SMUD Science and Curiosity Museum

A miniature metal skyscraper with rainbow arcs captivates a dozen child architects in the center of the room. Together, their little hands use hundreds of magnetic tiles to create the ultimate design of their imaginations inside the new SMUD Museum of Science and Curiosity.

Photo by Tim Engle.

Known as MOSAC, the 50,000 square foot STEAM educational facility on the Sacramento River opened late last year with more than 22,000 square feet of exhibit experiences and a 46-foot domed theater in a state-of-the-art planetarium. (By the way, STEAM stands for science, technology, engineering, art and math.)

SMUD Mosaic
Photo by Tim Engle.

Inside a room called Building Sacramento, children and adults are encouraged to get down on the ground or find table space to build a structure using chunky foam blocks, KEVA planks made of wood and plastic Magna-Tiles. For MOSAC’s director of marketing and development, Shahnaz Van Deventer, the sound and sight of families creating together makes Building Sacramento one of her favorite exhibits.

controls
Photo by Tim Engle.

“It’s a multi-generational space, where kids can play with parents, parents can engage and grandparents even get competitive,” says Van Deventer. “They just ply their own little building engineer to create these mega-structures. And of course, there’s always that massive noise when one of those big buildings comes down, either by design or by accident.

interior of the SMUD Mosac
Photo by Tim Engle.

Nine themed galleries dedicated to water, energy, engineering and space offer more than 100 interactive exhibits that encourage hands-on learning. A room called Nature Detectives, for example, shows the inner workings of a living beehive housed behind glass. Visitors watch the busy bees move in and out of the museum through a glass tube as the industrious insects build their honeycomb to appease the queen bee.

space suits
Photo by Tim Engle.

“This is where children come in and use their natural gifts – their senses of sight, hearing, touch and smell – to interact with nature, which is really there. where their first sting of curiosity occurs,” says Van Deventer. “It’s that thing that we want to tap into as a science institution — those natural questions that kids just want to understand and explore.”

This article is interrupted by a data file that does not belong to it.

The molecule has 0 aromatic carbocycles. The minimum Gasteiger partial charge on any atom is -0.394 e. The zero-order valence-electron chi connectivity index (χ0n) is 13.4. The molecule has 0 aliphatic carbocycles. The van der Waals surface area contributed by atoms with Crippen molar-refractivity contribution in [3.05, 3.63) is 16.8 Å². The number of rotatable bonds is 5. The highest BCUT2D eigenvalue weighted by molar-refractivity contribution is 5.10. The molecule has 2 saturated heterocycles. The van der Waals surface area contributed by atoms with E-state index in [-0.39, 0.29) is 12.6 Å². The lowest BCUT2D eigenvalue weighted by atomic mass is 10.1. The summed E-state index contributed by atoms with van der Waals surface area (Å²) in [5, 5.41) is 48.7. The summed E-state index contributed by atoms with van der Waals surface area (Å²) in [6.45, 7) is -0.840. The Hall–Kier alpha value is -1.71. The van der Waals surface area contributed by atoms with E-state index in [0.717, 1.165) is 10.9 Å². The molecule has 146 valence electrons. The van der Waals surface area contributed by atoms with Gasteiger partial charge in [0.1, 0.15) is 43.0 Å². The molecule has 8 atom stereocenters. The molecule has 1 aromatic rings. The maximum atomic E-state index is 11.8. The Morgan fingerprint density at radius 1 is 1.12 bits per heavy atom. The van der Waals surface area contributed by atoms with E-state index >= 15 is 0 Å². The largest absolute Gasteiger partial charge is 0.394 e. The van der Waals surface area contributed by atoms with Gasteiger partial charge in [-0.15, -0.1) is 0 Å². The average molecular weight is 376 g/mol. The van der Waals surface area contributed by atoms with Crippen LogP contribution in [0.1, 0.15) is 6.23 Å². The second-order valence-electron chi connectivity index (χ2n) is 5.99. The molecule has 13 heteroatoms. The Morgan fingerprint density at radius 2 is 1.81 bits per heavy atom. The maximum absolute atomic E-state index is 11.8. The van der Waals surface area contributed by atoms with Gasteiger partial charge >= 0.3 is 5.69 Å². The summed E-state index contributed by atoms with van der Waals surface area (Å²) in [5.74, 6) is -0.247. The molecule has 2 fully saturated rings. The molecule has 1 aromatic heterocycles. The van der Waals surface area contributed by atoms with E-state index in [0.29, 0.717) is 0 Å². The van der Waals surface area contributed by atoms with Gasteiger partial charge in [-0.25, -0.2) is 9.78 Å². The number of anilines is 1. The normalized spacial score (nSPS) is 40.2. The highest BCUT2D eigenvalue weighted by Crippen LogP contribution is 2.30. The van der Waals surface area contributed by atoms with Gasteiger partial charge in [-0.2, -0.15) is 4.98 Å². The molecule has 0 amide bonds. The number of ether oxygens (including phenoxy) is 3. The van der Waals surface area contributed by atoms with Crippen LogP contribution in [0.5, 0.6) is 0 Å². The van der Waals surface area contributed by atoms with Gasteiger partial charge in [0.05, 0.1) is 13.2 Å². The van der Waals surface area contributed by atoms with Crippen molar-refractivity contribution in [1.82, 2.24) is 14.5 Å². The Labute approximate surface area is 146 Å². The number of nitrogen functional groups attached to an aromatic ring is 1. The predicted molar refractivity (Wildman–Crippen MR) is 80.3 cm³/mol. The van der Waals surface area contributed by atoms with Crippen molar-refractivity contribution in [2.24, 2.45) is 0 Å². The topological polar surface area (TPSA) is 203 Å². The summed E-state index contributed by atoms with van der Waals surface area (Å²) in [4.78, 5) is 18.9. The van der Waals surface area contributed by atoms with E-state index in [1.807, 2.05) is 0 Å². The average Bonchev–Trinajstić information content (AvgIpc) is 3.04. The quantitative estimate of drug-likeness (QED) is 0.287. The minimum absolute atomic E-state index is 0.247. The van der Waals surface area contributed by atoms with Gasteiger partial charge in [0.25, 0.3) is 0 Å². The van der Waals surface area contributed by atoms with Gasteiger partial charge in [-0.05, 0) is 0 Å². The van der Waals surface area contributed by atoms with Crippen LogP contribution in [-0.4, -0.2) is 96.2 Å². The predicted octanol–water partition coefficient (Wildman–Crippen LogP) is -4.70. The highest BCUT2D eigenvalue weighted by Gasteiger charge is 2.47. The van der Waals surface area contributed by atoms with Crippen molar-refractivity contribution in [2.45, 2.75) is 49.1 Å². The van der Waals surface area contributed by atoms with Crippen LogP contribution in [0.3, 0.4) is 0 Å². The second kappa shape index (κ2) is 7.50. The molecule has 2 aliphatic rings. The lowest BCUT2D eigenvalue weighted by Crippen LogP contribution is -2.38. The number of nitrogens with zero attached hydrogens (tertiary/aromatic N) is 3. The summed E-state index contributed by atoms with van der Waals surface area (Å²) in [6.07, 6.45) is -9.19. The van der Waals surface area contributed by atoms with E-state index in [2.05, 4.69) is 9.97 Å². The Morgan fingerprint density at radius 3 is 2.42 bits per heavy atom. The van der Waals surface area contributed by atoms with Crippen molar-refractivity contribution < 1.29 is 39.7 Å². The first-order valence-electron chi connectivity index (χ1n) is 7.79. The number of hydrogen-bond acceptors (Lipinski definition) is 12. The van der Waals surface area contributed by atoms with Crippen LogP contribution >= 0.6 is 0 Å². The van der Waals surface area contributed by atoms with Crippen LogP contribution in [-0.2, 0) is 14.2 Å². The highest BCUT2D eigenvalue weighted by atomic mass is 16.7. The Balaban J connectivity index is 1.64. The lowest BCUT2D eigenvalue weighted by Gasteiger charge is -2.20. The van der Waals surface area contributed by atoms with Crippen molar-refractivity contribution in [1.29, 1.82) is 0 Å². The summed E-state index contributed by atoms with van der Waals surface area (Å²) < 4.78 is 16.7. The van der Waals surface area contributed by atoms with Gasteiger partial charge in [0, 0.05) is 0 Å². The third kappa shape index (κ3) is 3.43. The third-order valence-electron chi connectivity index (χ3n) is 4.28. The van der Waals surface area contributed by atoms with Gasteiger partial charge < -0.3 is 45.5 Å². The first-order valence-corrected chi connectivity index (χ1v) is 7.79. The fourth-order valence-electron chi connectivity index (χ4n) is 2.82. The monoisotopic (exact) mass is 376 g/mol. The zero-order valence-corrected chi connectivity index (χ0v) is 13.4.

March
Photo by Tim Engle.

MOSAC allows up to 400 people to enter the museum every two hours. Masks are required inside, and timed ticket reservations allow everyone to comfortably enjoy each exhibit. When visitors check in at reception, they also receive tickets to watch a 15-minute film in the planetarium, which is equipped with six 4K projectors. The theater seats up to 120 people and was built by Evans & Sutherland, a world-renowned pioneer in immersive experiences. Its powerful Digistar technology transports guests from their reclined theater seats to the outer edge of our Milky Way galaxy and beyond.

luminous experience
Photo by Tim Engle.

“It’s impressive,” says Van Deventer. “Not only are we able to do astronomy shows, but we are able to leverage a library of different types of films that have been produced for dome projection.” Visitors can expect dedicated feature film nights soon. Additionally, as MOSAC continues to settle into its new home, there will be more events, such as science talks, after-school programs, live demonstrations, and hands-on experiences for adults.

MOSAC
Photo by Tim Engle.

“You always hear these amazing stories of how a kid goes to a planetarium and then he gets that aha moment!” said Van Deventer. “That’s the inspiration behind why they say, ‘You know what? Yeah! I want to be an astrophysicist” or “I want to be the next to go to the moon.” These are those inspirational moments where you’re immersed in something so captivating it shoots your imagination sky high.

About Carlos V. Mitchell

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